Throughout chapter one Jonassen practices what he preaches by providing models for the theory and assumptions he describes. This is a great demonstration of how building models helps one to understand while simply looking at them often does not. While they look nice, the models are somewhat difficult to comprehend and one must take some time to study them. This is exactly his argument in chapter 2; model building is a powerful tool while model using is insufficient.

Also in chapter 2 Jonassen introduces the phenomena he will discuss in depth in part II and connects them to model building. After he makes his argument for building models to create meaningful learning and understanding, he goes on to say how Mindtools can be used to build such models. This is a well thought out case for Mindtools, but Jonassen keeps himself in check my consistently presenting the limitations after he has convinced you that his is a good idea.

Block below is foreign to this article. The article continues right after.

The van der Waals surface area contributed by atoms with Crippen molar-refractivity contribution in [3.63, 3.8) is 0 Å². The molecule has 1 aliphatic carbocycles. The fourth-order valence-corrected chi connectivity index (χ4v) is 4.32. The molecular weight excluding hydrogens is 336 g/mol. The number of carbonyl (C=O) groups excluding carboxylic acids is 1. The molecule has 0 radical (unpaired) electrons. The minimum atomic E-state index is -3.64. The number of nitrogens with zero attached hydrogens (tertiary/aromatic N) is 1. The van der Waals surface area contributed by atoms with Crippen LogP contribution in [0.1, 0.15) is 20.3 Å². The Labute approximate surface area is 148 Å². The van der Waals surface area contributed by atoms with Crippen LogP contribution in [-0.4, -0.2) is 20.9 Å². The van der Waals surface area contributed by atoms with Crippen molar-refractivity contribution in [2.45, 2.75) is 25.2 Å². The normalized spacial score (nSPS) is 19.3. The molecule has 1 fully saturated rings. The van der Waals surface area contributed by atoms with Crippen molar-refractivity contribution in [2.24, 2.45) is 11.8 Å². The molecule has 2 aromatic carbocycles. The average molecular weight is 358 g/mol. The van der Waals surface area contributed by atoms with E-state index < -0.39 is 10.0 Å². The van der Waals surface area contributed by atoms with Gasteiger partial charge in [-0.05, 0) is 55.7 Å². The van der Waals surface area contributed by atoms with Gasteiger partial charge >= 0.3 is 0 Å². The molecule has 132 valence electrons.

Chapter 3 concludes the first part of the book with a look at assessment. His main idea is that if one is to teach via Mindtools, then one should assess via Mindtools. One may have to disregard their traditional idea of assessment in order to use the rubric Jonassen offers. He encourages teachers to help students become self-reliant learners and relinquish their authority. This sounds ideal, that students could assess their own learning and make changes to improve; Jonassen claims that Mindtools can make this happen.